Miss Young

How I hated Wednesday afternoons. At 3.00 pm on the dot she would appear.  Miss Young. I never knew her first name, nor did I care.

The piano was in the chilly front room of a late 30s semi in a respectable suburb of Liverpool. A room used once a week for the traditional Jewish Friday night roast chicken when the usual suspect relatives came with their weekly gossip.

I must have been 13. I did NOT possess a talent for black and white ivory keys. She would sit primly in the Lloyd Loom bucket chair to my left. I would sit on the mahogany music stool containing my mother's sheet music especially Aufedersein Sweetheart with Vera Lynn's smiling portrait.  I sat squarely flattening past wartime melodies and memories whilst struggling with endless scales.

Always the same clothes. A plain white tucked in blouse with an antique heirloom mourning brooch under the scalloped collar. Did she only possess one grey pleated skirt?

How I hated her smell. A clawing odour. Was it B.O.? It was unknown in our house. A woman, perhaps in her 40s and WELL past her sell by date.

But this was Liverpool in the 50s with Paul Anka's 'Diana' and the Everley Brothers 'Wake up little Suzy' also beneath my derriere on top of out-dated Vera Lynn.

Miss Young was always irritated by my lack of progress, my clumsiness and hesitant chords.  No encouragement from this… DRAGON.  No smiles, just professional silence and constant smirks and grunts of disapproval. 

Months went by - perhaps years wasting time while I could have been playing Elvis on my Dansette record player in my mauve bedroom.

Revenge came sooner than I expected.

My Uncle Lewis had fought in North Africa during WW1 and had brought back a large dagger plunged into its ornately decorated scabbard. This trophy was proudly displayed on the wall up high to the left of the tiled salmon pink fireplace.  Its sharp blade, rusty, so my mother was told, with Arab blood.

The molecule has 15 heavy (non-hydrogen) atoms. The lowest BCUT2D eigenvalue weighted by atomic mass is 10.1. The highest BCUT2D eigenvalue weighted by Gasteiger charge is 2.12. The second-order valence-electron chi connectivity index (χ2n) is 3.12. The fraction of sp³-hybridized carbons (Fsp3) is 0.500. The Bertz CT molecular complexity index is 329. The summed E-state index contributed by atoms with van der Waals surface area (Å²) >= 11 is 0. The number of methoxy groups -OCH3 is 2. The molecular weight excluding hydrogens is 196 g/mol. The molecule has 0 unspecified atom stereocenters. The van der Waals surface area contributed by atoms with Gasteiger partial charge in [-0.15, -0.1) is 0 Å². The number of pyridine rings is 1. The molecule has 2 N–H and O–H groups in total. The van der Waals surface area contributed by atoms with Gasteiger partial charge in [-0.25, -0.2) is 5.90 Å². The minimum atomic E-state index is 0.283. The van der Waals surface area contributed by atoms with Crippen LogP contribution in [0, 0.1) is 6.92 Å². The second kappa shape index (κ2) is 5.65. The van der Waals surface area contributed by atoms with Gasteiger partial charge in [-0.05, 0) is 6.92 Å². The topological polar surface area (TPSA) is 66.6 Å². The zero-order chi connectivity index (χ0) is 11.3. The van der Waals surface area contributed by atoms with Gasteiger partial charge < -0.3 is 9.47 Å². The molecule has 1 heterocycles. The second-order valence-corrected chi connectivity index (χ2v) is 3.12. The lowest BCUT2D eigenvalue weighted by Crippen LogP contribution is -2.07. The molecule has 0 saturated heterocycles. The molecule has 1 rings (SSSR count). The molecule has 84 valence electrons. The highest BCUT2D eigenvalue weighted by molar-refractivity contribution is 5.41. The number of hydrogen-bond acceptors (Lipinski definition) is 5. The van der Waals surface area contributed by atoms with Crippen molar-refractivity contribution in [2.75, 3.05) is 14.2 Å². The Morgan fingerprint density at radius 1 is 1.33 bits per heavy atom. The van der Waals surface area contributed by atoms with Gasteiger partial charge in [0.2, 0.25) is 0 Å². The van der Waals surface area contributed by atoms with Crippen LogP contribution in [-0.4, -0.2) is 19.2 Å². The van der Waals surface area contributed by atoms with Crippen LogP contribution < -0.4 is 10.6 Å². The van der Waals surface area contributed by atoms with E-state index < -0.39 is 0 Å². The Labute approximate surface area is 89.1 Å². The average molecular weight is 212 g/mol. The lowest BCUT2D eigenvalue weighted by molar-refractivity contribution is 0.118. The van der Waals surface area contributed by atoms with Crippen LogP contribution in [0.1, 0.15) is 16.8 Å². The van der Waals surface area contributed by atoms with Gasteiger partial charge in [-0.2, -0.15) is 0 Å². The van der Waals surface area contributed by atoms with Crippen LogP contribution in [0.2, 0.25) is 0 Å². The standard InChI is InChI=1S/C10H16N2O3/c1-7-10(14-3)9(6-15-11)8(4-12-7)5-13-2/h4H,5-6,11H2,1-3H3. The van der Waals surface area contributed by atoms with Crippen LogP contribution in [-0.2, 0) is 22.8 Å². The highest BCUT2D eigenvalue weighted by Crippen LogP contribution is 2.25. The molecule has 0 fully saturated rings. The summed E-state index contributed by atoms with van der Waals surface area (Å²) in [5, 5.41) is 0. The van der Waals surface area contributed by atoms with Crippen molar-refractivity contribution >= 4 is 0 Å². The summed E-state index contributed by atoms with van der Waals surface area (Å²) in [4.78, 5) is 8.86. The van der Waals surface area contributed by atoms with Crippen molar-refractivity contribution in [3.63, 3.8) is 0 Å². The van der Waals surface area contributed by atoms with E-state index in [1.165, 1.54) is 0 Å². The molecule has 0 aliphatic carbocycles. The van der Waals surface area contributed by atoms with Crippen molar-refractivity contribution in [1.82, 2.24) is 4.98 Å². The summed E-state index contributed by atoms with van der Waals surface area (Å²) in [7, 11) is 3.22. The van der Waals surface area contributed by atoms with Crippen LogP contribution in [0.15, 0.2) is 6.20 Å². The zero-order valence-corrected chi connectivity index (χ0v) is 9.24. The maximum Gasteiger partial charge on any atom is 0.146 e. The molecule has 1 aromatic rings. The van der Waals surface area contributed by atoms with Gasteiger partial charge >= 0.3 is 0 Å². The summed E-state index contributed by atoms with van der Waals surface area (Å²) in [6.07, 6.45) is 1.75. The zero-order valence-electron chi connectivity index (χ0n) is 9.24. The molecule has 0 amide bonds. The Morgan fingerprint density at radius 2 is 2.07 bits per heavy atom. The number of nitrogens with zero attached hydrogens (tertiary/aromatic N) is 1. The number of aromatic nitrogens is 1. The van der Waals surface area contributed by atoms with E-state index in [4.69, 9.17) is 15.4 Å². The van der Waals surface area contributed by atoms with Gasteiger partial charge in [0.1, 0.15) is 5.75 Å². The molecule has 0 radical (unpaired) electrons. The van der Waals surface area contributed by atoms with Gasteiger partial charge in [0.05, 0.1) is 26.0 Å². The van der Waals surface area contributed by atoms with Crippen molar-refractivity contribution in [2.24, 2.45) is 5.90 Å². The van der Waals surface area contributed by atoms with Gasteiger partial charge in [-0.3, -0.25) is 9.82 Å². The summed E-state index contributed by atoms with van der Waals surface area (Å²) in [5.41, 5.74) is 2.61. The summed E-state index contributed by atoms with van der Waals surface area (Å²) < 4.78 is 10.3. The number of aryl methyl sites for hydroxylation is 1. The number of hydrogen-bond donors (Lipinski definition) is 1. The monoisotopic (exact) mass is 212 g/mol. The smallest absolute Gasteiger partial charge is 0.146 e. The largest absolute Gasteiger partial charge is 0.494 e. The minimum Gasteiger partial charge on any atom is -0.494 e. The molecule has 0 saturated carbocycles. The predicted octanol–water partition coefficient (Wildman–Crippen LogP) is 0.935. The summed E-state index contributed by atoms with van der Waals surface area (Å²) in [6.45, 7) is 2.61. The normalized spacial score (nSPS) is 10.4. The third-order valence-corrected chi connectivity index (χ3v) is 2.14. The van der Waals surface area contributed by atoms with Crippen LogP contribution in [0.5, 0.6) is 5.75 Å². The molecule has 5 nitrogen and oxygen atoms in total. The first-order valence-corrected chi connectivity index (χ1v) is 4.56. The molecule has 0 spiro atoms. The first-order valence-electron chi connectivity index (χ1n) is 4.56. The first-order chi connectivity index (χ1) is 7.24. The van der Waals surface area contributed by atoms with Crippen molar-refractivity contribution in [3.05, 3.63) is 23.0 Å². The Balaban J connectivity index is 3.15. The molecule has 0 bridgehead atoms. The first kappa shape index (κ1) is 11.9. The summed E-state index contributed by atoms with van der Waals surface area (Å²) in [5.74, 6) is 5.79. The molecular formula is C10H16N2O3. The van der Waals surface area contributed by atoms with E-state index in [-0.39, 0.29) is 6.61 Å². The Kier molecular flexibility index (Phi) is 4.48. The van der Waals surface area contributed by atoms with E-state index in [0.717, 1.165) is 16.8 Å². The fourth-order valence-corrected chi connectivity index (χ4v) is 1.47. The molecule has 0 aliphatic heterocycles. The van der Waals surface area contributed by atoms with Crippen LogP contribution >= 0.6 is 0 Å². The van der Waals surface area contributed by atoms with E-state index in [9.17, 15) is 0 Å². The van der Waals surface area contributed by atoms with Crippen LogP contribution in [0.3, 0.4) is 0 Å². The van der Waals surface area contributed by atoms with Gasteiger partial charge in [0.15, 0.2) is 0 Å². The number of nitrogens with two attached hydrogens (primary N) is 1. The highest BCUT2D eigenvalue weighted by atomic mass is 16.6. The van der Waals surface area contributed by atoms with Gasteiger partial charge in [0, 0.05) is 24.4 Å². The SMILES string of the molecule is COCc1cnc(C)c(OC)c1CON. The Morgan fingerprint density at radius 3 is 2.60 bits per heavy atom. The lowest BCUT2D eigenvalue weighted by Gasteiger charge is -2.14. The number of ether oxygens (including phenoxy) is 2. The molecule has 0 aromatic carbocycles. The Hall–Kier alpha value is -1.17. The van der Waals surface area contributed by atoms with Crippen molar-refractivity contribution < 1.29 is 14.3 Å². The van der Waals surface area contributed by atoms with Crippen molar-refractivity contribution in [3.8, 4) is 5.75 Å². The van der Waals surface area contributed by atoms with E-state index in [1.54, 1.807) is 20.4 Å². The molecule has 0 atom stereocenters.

The Liverpool Echo, which rarely carried foreign news, reported an article on a 13 year old American school girl who had stabbed her music teacher to death with a dagger 13 times. Well I was 13 too. I clipped the cutting and left it on top of the piano for Mamzelle to see.

At the end of the lesson I grasped the moment.

'Read this article, Miss Young'.
She did.
'Look at that dagger on the wall Miss Young'.
She did.
'If you say another word about my playing, I'm going to stab you with that dagger 13 times'.

Miss Young, blanched, rose silently and exited from my life forever.


35 years later, as the founder, owner and curator of Retrograph Archive in London, I was contacted by a British pharmaceutical company researching Dana vintage magazine adverts.

Dana, the perfume famous in the 50s especially the famous Tabu fragrance, was exported to the Third World. I showed them the ten adverts I had for reproduction rights which they agreed to purchase presumably for a campaign. 

To thank me they posted a box containing their sample fragrances. Tabu being the biggest bottle. One whiff and I was back in the clutches of the dreaded Miss Young all those decades ago! 

Originally written in Alison Lurie's workshop Isle of Wight June 2006.  Final update 2014.